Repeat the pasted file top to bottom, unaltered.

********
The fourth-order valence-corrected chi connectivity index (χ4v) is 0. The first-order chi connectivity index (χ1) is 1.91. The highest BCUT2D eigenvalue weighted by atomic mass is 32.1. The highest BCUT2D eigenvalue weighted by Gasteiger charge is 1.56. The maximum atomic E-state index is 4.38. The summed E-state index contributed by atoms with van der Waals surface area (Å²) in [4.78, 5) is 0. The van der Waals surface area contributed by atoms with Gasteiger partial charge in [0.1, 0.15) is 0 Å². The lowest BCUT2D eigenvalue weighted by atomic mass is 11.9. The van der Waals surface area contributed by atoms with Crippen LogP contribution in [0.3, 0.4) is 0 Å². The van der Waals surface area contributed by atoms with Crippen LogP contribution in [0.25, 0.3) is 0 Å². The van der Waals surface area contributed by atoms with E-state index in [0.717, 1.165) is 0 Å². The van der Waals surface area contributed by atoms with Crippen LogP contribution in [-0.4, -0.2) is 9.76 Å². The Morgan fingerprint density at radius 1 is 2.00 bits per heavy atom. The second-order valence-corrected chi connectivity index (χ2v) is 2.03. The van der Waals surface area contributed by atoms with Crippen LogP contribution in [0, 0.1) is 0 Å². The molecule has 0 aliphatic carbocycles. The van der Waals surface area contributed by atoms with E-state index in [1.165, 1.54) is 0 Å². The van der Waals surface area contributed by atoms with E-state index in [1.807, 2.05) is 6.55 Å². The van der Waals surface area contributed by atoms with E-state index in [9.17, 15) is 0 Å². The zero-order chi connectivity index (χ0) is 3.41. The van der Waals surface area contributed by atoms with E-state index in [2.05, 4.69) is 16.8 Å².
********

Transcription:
The fourth-order valence-corrected chi connectivity index (χ4v) is 0. The first-order chi connectivity index (χ1) is 1.91. The highest BCUT2D eigenvalue weighted by atomic mass is 32.1. The highest BCUT2D eigenvalue weighted by Gasteiger charge is 1.56. The maximum atomic E-state index is 4.38. The summed E-state index contributed by atoms with van der Waals surface area (Å²) in [4.78, 5) is 0. The van der Waals surface area contributed by atoms with Gasteiger partial charge in [0.1, 0.15) is 0 Å². The lowest BCUT2D eigenvalue weighted by atomic mass is 11.9. The van der Waals surface area contributed by atoms with Crippen LogP contribution in [0.3, 0.4) is 0 Å². The van der Waals surface area contributed by atoms with Crippen LogP contribution in [0.25, 0.3) is 0 Å². The van der Waals surface area contributed by atoms with E-state index in [0.717, 1.165) is 0 Å². The van der Waals surface area contributed by atoms with Crippen LogP contribution in [-0.4, -0.2) is 9.76 Å². The Morgan fingerprint density at radius 1 is 2.00 bits per heavy atom. The second-order valence-corrected chi connectivity index (χ2v) is 2.03. The van der Waals surface area contributed by atoms with Crippen LogP contribution in [0, 0.1) is 0 Å². The molecule has 0 aliphatic carbocycles. The van der Waals surface area contributed by atoms with E-state index in [1.165, 1.54) is 0 Å². The van der Waals surface area contributed by atoms with E-state index in [1.807, 2.05) is 6.55 Å². The van der Waals surface area contributed by atoms with E-state index in [9.17, 15) is 0 Å². The zero-order chi connectivity index (χ0) is 3.41. The van der Waals surface area contributed by atoms with E-state index in [2.05, 4.69) is 16.8 Å².